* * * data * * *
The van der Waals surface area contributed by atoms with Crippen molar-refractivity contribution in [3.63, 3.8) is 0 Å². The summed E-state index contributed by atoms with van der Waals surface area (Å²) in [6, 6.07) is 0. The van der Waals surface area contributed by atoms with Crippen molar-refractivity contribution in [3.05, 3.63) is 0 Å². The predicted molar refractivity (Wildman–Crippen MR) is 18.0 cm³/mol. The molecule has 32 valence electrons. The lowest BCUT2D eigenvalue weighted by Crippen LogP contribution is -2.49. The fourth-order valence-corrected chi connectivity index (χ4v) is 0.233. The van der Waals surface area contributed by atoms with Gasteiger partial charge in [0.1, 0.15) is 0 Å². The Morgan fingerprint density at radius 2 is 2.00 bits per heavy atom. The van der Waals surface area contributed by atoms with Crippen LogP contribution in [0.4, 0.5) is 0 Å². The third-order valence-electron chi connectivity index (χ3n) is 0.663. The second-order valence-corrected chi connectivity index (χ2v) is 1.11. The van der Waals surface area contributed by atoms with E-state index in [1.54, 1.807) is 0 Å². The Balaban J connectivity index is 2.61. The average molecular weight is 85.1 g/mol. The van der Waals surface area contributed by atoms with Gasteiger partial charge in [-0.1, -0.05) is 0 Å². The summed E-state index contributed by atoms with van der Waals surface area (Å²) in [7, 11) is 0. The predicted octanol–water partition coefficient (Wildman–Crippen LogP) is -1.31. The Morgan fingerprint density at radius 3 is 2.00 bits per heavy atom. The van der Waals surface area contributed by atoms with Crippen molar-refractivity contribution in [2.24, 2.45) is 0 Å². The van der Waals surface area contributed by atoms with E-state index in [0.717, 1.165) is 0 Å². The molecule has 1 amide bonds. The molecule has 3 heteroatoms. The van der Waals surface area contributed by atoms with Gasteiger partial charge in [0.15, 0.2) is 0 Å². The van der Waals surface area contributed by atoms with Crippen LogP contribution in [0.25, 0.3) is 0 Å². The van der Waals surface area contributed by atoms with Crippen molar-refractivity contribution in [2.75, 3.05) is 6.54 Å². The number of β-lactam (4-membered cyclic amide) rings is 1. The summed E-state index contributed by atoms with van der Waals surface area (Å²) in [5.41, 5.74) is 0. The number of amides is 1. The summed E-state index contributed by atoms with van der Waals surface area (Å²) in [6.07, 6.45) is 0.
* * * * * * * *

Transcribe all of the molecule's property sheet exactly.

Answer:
The van der Waals surface area contributed by atoms with Crippen molar-refractivity contribution in [3.63, 3.8) is 0 Å². The summed E-state index contributed by atoms with van der Waals surface area (Å²) in [6, 6.07) is 0. The van der Waals surface area contributed by atoms with Crippen molar-refractivity contribution in [3.05, 3.63) is 0 Å². The predicted molar refractivity (Wildman–Crippen MR) is 18.0 cm³/mol. The molecule has 32 valence electrons. The lowest BCUT2D eigenvalue weighted by Crippen LogP contribution is -2.49. The fourth-order valence-corrected chi connectivity index (χ4v) is 0.233. The van der Waals surface area contributed by atoms with Gasteiger partial charge in [0.1, 0.15) is 0 Å². The Morgan fingerprint density at radius 2 is 2.00 bits per heavy atom. The van der Waals surface area contributed by atoms with Crippen LogP contribution in [0.4, 0.5) is 0 Å². The third-order valence-electron chi connectivity index (χ3n) is 0.663. The second-order valence-corrected chi connectivity index (χ2v) is 1.11. The van der Waals surface area contributed by atoms with E-state index in [1.54, 1.807) is 0 Å². The Balaban J connectivity index is 2.61. The average molecular weight is 85.1 g/mol. The van der Waals surface area contributed by atoms with Gasteiger partial charge in [-0.1, -0.05) is 0 Å². The summed E-state index contributed by atoms with van der Waals surface area (Å²) in [7, 11) is 0. The predicted octanol–water partition coefficient (Wildman–Crippen LogP) is -1.31. The Morgan fingerprint density at radius 3 is 2.00 bits per heavy atom. The van der Waals surface area contributed by atoms with Crippen molar-refractivity contribution in [2.24, 2.45) is 0 Å². The van der Waals surface area contributed by atoms with E-state index in [0.717, 1.165) is 0 Å². The molecule has 1 amide bonds. The molecule has 3 heteroatoms. The van der Waals surface area contributed by atoms with Gasteiger partial charge in [0.15, 0.2) is 0 Å². The van der Waals surface area contributed by atoms with Crippen LogP contribution in [0.25, 0.3) is 0 Å². The van der Waals surface area contributed by atoms with Crippen molar-refractivity contribution in [2.75, 3.05) is 6.54 Å². The number of β-lactam (4-membered cyclic amide) rings is 1. The summed E-state index contributed by atoms with van der Waals surface area (Å²) in [5.41, 5.74) is 0. The number of amides is 1. The summed E-state index contributed by atoms with van der Waals surface area (Å²) in [6.07, 6.45) is 0.